Yet another lawsuit regarding concussions was filed against the NFL in Atlanta on Thursday, carrying the names of more than 100 former players, including former Falcons Jamal Anderson and O.J. Santiago, among others.
These players join more than 1,500 others who allege that the league intentionally deceived players as to the dangers of concussions, and knowingly did not take steps to protect players from head injuries.
In the wake of the New Orleans bounty program scandal and the NFL’s continued attempts to crack down on illegal hits, the players’ lawsuit appears to be gaining momentum. The league continues to deny misleading players in any fashion, and maintains that the safety of the players is a priority. The NFL has taken steps in recent years to increase the amount of caution used when a player is believed to have suffered a head injury. This includes more vigorous testing both on the field immediately after the injury, and before a player can be cleared to play in the next game.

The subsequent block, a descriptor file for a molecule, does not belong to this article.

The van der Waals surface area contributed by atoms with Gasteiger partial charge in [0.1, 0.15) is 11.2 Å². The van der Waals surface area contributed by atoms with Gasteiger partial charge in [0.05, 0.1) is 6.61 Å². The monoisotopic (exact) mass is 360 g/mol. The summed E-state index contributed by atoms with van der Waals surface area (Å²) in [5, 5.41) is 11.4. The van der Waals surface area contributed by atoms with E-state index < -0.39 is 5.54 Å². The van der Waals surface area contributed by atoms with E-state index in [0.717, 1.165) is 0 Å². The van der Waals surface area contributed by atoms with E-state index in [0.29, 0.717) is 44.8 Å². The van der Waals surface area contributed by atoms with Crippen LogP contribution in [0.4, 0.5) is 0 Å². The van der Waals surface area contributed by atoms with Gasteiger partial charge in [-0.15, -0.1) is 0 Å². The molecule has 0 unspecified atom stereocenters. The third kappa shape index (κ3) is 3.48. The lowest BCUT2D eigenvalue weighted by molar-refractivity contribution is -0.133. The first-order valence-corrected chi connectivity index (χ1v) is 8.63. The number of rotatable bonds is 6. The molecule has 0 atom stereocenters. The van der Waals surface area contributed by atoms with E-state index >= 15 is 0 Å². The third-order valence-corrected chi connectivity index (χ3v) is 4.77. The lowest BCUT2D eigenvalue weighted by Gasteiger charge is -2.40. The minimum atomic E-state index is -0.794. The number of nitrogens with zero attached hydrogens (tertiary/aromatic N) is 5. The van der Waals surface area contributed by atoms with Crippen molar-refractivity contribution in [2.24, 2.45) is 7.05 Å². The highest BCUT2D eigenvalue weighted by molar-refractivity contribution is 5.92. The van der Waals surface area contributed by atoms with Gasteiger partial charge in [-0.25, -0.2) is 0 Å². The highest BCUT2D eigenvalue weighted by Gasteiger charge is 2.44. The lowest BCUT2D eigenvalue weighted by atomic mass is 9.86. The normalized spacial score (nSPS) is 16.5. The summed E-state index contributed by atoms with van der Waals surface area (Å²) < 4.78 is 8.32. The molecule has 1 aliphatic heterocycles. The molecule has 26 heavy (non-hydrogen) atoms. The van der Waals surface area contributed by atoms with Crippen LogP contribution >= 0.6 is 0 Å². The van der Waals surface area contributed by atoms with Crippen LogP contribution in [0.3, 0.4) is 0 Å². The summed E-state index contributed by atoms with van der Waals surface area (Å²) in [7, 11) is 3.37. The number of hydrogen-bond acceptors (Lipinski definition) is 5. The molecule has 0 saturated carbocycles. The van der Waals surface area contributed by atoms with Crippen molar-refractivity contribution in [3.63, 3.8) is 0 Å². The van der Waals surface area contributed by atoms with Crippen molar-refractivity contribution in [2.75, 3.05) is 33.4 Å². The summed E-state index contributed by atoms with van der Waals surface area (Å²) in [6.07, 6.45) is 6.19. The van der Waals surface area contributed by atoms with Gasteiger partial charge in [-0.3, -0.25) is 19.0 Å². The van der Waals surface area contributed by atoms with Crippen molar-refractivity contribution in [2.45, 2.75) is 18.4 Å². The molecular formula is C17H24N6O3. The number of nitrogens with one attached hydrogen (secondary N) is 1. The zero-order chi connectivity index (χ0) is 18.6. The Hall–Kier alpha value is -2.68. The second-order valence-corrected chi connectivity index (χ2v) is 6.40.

The players’ claims are backed by scientific studies, which link concussions to a degenerative brain disease that produces symptoms similar to Alzheimer’s. The disease, called chronic traumatic encephalopathy (CTE), can only be caused by repeated blows to the head, and unfortunately can only be diagnosed post-mortem. The suit claims that a dozen cases of CTE have been diagnosed in dead NFL players.
However, even with evidence of long-term brain trauma as a result of a professional career, the players may struggle to prove that the NFL intentionally withheld knowledge of the long-term dangers. Commissioner Roger Goodell has made it clear that player safety is a priority under his regime, but the players from ages past have been living with the results of a rougher time in the league.